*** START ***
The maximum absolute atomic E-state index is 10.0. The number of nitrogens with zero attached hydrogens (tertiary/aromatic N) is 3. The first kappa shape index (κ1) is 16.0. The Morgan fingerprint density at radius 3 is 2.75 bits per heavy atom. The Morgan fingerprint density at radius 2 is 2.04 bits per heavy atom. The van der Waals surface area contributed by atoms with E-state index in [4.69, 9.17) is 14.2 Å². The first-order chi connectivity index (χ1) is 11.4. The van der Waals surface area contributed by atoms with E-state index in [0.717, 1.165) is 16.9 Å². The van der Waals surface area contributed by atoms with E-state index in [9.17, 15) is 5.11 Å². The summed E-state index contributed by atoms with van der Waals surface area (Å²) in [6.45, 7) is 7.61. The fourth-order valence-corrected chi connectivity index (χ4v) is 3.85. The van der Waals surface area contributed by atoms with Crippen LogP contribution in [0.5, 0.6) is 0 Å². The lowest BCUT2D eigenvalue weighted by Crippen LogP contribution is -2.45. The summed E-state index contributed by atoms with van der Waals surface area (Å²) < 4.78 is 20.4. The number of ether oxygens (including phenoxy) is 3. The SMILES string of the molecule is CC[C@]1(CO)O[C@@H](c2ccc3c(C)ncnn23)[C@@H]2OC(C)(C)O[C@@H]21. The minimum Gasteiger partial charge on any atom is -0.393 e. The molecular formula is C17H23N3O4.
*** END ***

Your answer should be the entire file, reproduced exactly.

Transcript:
The maximum absolute atomic E-state index is 10.0. The number of nitrogens with zero attached hydrogens (tertiary/aromatic N) is 3. The first kappa shape index (κ1) is 16.0. The Morgan fingerprint density at radius 3 is 2.75 bits per heavy atom. The Morgan fingerprint density at radius 2 is 2.04 bits per heavy atom. The van der Waals surface area contributed by atoms with E-state index in [4.69, 9.17) is 14.2 Å². The first-order chi connectivity index (χ1) is 11.4. The van der Waals surface area contributed by atoms with E-state index in [0.717, 1.165) is 16.9 Å². The van der Waals surface area contributed by atoms with E-state index in [9.17, 15) is 5.11 Å². The summed E-state index contributed by atoms with van der Waals surface area (Å²) in [6.45, 7) is 7.61. The fourth-order valence-corrected chi connectivity index (χ4v) is 3.85. The van der Waals surface area contributed by atoms with Crippen LogP contribution in [0.5, 0.6) is 0 Å². The lowest BCUT2D eigenvalue weighted by Crippen LogP contribution is -2.45. The summed E-state index contributed by atoms with van der Waals surface area (Å²) < 4.78 is 20.4. The number of ether oxygens (including phenoxy) is 3. The SMILES string of the molecule is CC[C@]1(CO)O[C@@H](c2ccc3c(C)ncnn23)[C@@H]2OC(C)(C)O[C@@H]21. The minimum Gasteiger partial charge on any atom is -0.393 e. The molecular formula is C17H23N3O4.